Officer ride-along program kicks off in Washington

| 7/1/2005

A new pilot program that begins in Washington state today will redefine the term “riding shotgun.”

Since July of 2003, Washington State Patrol officers have been riding along in the cabs of big trucks as part of a statewide pilot program known as “Step Up and Ride.” The program gives officers the opportunity to catch dangerous drivers in the act as they cut off or drive recklessly around big rigs.

Now, after two years of on-and-off operation, the fledgling project has made it to the big leagues. The state patrol has received a $500,000 grant from the Federal Motor Carrier Safety Administration and administrative support from the National Highway Traffic Safety Administration, the Washington Traffic Safety Commission and the Washington Trucking Association.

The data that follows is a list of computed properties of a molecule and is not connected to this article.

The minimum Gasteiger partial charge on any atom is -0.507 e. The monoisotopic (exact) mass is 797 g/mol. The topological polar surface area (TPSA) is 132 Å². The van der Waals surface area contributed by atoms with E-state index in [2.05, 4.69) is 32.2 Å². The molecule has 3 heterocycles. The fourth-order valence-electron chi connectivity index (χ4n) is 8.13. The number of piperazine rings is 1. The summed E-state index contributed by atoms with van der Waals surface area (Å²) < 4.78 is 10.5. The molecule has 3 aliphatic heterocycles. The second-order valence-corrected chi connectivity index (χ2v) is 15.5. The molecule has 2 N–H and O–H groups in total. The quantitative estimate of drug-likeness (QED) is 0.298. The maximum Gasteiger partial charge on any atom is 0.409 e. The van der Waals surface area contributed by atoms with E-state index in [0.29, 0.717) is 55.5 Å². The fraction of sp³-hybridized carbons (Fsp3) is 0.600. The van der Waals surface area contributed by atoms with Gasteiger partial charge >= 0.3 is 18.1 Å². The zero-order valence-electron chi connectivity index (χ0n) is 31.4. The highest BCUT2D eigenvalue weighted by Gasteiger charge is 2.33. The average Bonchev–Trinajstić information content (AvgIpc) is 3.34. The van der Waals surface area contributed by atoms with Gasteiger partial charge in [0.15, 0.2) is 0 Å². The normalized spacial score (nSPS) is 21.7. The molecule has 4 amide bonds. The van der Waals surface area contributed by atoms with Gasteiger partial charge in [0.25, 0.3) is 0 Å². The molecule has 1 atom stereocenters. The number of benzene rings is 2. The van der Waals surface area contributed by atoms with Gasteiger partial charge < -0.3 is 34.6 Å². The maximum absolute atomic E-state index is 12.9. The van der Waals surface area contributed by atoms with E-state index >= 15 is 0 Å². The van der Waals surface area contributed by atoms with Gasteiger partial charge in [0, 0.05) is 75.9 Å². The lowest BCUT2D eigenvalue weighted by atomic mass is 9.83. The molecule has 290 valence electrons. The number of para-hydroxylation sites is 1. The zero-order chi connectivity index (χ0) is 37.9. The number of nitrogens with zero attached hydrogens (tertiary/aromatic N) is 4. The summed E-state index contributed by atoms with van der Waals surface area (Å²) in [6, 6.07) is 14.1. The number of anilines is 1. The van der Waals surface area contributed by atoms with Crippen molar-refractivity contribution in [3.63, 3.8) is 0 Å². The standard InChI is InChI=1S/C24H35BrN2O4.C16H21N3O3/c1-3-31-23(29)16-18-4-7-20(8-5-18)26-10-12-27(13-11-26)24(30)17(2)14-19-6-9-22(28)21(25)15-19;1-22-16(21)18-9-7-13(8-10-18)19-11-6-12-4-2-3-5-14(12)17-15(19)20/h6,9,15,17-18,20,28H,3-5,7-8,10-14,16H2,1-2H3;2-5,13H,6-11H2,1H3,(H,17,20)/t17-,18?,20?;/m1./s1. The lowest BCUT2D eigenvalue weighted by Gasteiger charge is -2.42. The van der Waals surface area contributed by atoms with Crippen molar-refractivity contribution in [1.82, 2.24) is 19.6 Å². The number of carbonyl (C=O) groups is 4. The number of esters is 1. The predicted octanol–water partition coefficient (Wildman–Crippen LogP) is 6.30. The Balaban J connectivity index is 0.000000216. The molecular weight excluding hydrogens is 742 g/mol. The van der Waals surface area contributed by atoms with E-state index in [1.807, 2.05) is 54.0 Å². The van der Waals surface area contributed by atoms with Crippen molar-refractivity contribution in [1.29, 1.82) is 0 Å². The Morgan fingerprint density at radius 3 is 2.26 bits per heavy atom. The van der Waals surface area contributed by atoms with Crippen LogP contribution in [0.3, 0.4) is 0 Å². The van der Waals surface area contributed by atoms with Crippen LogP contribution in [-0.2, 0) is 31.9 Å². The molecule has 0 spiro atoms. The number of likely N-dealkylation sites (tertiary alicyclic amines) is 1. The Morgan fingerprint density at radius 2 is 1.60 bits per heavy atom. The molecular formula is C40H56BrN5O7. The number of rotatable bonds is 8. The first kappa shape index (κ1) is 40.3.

“NHTSA, which is also very big on trying to reduce fatalities in the states, said ‘You know, we need to be involved in this,’ ” said Capt. Coral Estes of the Washington State Patrol. “It’s a really unique partnership, because normally those two (NHTSA and FMCSA) don’t go hand-in-hand with what their goals and objectives are – they’re two separate entities. We needed to team up because it overlaps so much.”

The newly funded ride-alongs begin today and will continue through Oct. 3, at which point the program will be re-evaluated. If it’s ruled a success, Estes said officers could soon be doing ride-alongs in trucks across the country.

When a driver is on the clock with “Step Up and Ride,” his or her only cargo is an empty flatbed trailer and an officer serving as copilot. When a passenger vehicle makes an illegal or dangerous move, the officer – who’s also videotaping the entire thing – radios ahead to a “chase car,” which then makes the stop and issues a warning or citation.

“People are totally unaware of the situations they’re putting themselves in,” Estes said. “Why would you put yourself in these horrendous positions where you’ve got 80,000 pounds coming down on you at 60 miles an hour?”

– By Aaron Ladage, staff writer